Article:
Consider Market Cycles When Reassessing Portfolio Strategies
The recent economic slowdown, while unevenly affecting various U.S. regions, has led to a diminished gross domestic product, corporate restructuring, and a loss in wealth due to the stock market's decline. These changes have pushed the commercial real estate market into contraction, and assessing the fallout may reveal unique opportunities for commercial real estate owners and investors.
Virtually all product types are experiencing diminished growth in demand. This clarion call to owners, asset managers, and property managers should prompt them to reassess portfolio and property strategies. And as the market moves through the four real estate cycles — expansion, contraction, recession, and recovery — property owners and investors also must re-evaluate their actions.
In the current contraction phase, intensive proactive management can continue to enhance cash flows and value growth. Further, in a declining interest-rate environment, refinancing strategies can benefit cash-on-cash returns. To remain profitable, property owners carefully must consider the current status of commercial real estate in relation to overall market cycles and make changes accordingly.
The current contraction is not anticipated to mirror the real estate recession of the 1990s. Moderate supply increases during the last few years, coupled with disciplined underwriting standards by lenders, have resulted in minimal oversupply in most geographic and property markets.
The dot-com fallout, corporate layoffs, and reduced new-business formation have diminished the demand for office properties. From a supply perspective, markets generally are not overbuilt, yet significant increases in vacancies and decreases in rents are occurring. At this time, judging how deep the contraction will be is difficult because of insufficient data on corporate sublease space. However, indicators suggest that the amount of office square footage that will move into a contraction phase (with lower rents and higher vacancies) will increase dramatically during the next two years. Accordingly, the office market is poised at the beginning of a potentially difficult phase.
The retail market faces challenges on many fronts: online retailers, major anchor store closings, and myriad strategies implemented to deal with less demand, such as more-cooperative advertising and using kiosks to increase revenue. This property type will be confronting significant contraction in the next two years, and, accordingly, minimal new construction is anticipated.
While still robust, the industrial market will experience reduced demand in the coming two years due to less movement of goods throughout the economy. This mirrors the contraction found in the office sector. However, unless the U.S. economy slips into a full-fledged recession, the impact of less demand for industrial space should not be as dramatic as that experienced in the office sector, since most industrial space is leased long-term and has less lease rollover.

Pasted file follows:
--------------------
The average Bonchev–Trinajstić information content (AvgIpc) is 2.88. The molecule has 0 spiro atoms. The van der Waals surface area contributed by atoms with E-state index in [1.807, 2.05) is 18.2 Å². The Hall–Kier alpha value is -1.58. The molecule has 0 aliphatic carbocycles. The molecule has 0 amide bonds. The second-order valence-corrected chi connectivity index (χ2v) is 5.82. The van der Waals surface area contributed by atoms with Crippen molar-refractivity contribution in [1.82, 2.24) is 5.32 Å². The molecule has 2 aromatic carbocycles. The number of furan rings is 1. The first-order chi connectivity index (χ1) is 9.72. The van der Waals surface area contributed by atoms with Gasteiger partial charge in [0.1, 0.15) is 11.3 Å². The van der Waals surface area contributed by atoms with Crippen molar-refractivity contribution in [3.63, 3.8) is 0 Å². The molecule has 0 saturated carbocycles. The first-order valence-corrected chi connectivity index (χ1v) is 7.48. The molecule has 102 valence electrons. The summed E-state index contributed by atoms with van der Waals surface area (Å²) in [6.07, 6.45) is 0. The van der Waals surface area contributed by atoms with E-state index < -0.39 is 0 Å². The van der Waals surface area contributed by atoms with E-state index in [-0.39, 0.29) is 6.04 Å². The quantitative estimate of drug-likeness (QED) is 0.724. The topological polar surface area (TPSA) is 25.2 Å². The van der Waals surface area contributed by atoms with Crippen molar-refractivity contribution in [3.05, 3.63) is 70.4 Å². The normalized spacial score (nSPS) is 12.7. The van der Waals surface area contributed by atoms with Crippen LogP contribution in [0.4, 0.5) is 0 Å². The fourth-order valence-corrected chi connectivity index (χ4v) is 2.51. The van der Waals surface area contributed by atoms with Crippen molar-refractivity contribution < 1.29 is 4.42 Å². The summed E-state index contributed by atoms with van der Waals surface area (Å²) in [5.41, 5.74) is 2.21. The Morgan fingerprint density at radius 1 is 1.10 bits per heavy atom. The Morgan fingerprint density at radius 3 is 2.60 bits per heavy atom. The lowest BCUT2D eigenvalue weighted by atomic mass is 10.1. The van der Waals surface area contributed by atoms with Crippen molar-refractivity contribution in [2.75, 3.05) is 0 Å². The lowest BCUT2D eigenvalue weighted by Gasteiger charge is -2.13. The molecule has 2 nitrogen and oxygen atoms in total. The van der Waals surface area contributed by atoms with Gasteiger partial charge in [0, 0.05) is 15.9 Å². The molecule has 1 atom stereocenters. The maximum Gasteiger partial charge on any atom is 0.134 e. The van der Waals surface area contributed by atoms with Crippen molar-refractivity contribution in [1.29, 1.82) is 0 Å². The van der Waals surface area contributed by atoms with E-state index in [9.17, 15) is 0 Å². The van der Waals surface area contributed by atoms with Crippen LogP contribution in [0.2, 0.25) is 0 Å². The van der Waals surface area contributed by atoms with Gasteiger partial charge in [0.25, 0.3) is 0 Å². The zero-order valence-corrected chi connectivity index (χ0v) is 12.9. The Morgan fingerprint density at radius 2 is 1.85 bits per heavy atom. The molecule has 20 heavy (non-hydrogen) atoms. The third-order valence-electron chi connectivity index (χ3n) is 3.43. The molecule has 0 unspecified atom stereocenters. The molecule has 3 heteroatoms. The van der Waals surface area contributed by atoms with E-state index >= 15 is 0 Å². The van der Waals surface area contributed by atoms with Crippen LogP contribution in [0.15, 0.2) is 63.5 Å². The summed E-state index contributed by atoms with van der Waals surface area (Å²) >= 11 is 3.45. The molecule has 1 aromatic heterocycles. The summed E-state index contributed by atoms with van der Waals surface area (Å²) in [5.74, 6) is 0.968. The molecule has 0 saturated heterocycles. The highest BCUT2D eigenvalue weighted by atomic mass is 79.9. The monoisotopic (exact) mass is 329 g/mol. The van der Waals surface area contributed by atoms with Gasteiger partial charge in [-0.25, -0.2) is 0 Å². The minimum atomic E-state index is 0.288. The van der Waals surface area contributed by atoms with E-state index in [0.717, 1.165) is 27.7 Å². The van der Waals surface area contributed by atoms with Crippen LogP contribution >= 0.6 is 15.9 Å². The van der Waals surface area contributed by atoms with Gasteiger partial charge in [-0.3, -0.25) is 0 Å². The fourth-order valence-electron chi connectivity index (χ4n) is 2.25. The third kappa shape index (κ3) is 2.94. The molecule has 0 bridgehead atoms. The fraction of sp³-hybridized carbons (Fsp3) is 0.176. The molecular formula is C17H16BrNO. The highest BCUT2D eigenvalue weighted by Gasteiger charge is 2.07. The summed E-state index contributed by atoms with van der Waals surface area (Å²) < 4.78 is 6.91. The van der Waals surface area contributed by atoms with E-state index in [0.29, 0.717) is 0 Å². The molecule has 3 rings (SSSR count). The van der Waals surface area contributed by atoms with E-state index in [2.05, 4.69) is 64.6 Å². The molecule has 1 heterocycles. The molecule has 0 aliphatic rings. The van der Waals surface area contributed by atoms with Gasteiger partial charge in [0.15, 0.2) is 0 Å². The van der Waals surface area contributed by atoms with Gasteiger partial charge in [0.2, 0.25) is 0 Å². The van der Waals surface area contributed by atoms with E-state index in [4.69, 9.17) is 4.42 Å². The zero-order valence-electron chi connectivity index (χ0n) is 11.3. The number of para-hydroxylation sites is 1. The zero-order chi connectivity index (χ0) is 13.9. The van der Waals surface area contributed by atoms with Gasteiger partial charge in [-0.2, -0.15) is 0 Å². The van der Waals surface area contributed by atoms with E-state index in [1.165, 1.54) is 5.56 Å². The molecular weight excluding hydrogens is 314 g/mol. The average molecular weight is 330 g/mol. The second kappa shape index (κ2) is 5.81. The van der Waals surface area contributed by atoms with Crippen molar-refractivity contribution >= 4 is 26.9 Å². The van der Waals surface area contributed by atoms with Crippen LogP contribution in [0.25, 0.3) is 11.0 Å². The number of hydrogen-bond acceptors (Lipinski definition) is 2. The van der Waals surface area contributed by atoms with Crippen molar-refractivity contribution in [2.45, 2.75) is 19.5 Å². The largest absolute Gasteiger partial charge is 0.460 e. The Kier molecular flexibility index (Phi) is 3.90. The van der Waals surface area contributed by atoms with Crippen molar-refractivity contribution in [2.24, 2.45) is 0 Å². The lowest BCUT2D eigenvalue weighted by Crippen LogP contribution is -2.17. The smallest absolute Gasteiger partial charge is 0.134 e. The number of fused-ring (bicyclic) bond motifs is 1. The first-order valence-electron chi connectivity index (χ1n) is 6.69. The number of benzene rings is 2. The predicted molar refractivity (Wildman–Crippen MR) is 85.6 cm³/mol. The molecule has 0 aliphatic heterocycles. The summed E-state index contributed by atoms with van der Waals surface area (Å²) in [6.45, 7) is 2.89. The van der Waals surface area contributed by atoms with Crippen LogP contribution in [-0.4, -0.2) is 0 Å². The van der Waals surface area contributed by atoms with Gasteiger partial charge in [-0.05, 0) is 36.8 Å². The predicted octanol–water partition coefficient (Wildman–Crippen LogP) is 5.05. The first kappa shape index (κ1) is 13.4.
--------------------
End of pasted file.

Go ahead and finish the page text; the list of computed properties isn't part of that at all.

This year has been difficult for the hospitality market, which suffered reductions in both business and leisure travel. The strongest markets in the country, such as New York and Los Angeles, have experienced not only lower occupancies but also reduced average daily rates. Fortunately, significant new construction has not occurred, and, accordingly, hotel occupancies and rates are expected to rebound in 2002 if the economy makes a soft landing.
The multifamily market is the bright spot in the commercial real estate industry. Growth in household formation, nonmarried households, and migration to the United States has increased demand for multifamily product. Coupled with limited urban infill development opportunities, these factors should position the multifamily market for strong occupancies and rising rental rates in the next two years.
Now that the U.S. real estate industry has shifted from expansion into contraction, experts predict that movement through the four phases may be less pronounced. In fact, if a soft economic landing occurs, the country and the commercial real estate industry may avoid recession altogether and transition straight into recovery.
This unique movement presents interesting challenges for property owners and purchasers. While forecast demand growth is less, it is not negative growth. Also, slower growth does not necessarily drive property pricing down. Growth in income can offset higher capitalization rates required by buyers, and, as such, the commercial real estate industry may experience less value increases but not necessarily value declines.
Most importantly, the purchase or management of commercial real estate assets in a contraction phase must be proactive. Owners and investors must evaluate their properties' susceptibility to diminished demand by closely managing tenant leases; monitoring expenses, particularly capital expenditures; assessing the impact of new supply coming into the marketplace; and considering their properties' redeployment and redevelopment opportunities. In this phase of the cycle, the flip side of adversity may be opportunity.